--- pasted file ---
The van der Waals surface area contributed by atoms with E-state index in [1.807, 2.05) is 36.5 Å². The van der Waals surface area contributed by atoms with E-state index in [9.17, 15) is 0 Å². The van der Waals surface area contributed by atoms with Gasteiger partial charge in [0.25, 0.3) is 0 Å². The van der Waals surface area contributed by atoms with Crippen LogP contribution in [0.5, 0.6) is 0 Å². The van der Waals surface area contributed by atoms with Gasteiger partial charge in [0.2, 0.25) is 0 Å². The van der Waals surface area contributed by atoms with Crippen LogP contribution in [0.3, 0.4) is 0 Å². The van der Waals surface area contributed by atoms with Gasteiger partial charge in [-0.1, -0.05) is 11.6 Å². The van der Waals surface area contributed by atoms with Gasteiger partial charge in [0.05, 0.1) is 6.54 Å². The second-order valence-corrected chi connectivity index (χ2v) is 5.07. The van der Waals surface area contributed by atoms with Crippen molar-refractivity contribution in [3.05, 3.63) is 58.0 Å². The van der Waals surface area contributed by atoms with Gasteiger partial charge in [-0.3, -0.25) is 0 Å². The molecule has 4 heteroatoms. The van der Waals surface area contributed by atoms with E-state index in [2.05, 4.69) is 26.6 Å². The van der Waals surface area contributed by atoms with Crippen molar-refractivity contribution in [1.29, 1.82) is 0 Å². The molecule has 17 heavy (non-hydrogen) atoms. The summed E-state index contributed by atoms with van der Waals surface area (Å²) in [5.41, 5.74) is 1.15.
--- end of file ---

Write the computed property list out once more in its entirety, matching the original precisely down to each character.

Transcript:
The van der Waals surface area contributed by atoms with E-state index in [1.807, 2.05) is 36.5 Å². The van der Waals surface area contributed by atoms with E-state index in [9.17, 15) is 0 Å². The van der Waals surface area contributed by atoms with Gasteiger partial charge in [0.25, 0.3) is 0 Å². The van der Waals surface area contributed by atoms with Crippen LogP contribution in [0.5, 0.6) is 0 Å². The van der Waals surface area contributed by atoms with Gasteiger partial charge in [0.2, 0.25) is 0 Å². The van der Waals surface area contributed by atoms with Crippen LogP contribution in [0.3, 0.4) is 0 Å². The van der Waals surface area contributed by atoms with Gasteiger partial charge in [-0.1, -0.05) is 11.6 Å². The van der Waals surface area contributed by atoms with Gasteiger partial charge in [0.05, 0.1) is 6.54 Å². The second-order valence-corrected chi connectivity index (χ2v) is 5.07. The van der Waals surface area contributed by atoms with Crippen molar-refractivity contribution in [3.05, 3.63) is 58.0 Å². The van der Waals surface area contributed by atoms with Gasteiger partial charge in [-0.3, -0.25) is 0 Å². The molecule has 4 heteroatoms. The van der Waals surface area contributed by atoms with E-state index in [2.05, 4.69) is 26.6 Å². The van der Waals surface area contributed by atoms with Crippen molar-refractivity contribution in [1.29, 1.82) is 0 Å². The molecule has 17 heavy (non-hydrogen) atoms. The summed E-state index contributed by atoms with van der Waals surface area (Å²) in [5.41, 5.74) is 1.15.